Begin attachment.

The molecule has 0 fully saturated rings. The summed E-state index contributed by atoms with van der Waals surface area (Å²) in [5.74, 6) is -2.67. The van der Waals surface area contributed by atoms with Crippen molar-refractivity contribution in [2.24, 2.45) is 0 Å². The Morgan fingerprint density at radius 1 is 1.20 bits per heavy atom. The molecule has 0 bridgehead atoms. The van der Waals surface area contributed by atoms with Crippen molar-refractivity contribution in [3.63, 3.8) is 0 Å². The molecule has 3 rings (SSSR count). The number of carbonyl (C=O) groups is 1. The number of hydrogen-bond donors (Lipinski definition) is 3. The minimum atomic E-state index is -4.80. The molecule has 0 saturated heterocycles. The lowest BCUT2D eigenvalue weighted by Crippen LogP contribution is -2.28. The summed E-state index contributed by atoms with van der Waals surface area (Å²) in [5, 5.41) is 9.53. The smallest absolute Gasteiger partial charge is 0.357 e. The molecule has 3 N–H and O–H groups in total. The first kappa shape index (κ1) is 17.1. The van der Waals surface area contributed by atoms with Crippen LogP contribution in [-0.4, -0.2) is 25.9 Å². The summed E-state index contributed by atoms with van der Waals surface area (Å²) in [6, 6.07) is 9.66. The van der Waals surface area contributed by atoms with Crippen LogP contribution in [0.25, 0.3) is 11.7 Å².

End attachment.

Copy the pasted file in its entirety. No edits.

The molecule has 0 fully saturated rings. The summed E-state index contributed by atoms with van der Waals surface area (Å²) in [5.74, 6) is -2.67. The van der Waals surface area contributed by atoms with Crippen molar-refractivity contribution in [2.24, 2.45) is 0 Å². The Morgan fingerprint density at radius 1 is 1.20 bits per heavy atom. The molecule has 0 bridgehead atoms. The van der Waals surface area contributed by atoms with Crippen molar-refractivity contribution in [3.63, 3.8) is 0 Å². The molecule has 3 rings (SSSR count). The number of carbonyl (C=O) groups is 1. The number of hydrogen-bond donors (Lipinski definition) is 3. The minimum atomic E-state index is -4.80. The molecule has 0 saturated heterocycles. The lowest BCUT2D eigenvalue weighted by Crippen LogP contribution is -2.28. The summed E-state index contributed by atoms with van der Waals surface area (Å²) in [5, 5.41) is 9.53. The smallest absolute Gasteiger partial charge is 0.357 e. The molecule has 3 N–H and O–H groups in total. The first kappa shape index (κ1) is 17.1. The van der Waals surface area contributed by atoms with Crippen LogP contribution in [-0.4, -0.2) is 25.9 Å². The summed E-state index contributed by atoms with van der Waals surface area (Å²) in [6, 6.07) is 9.66. The van der Waals surface area contributed by atoms with Crippen LogP contribution in [0.25, 0.3) is 11.7 Å².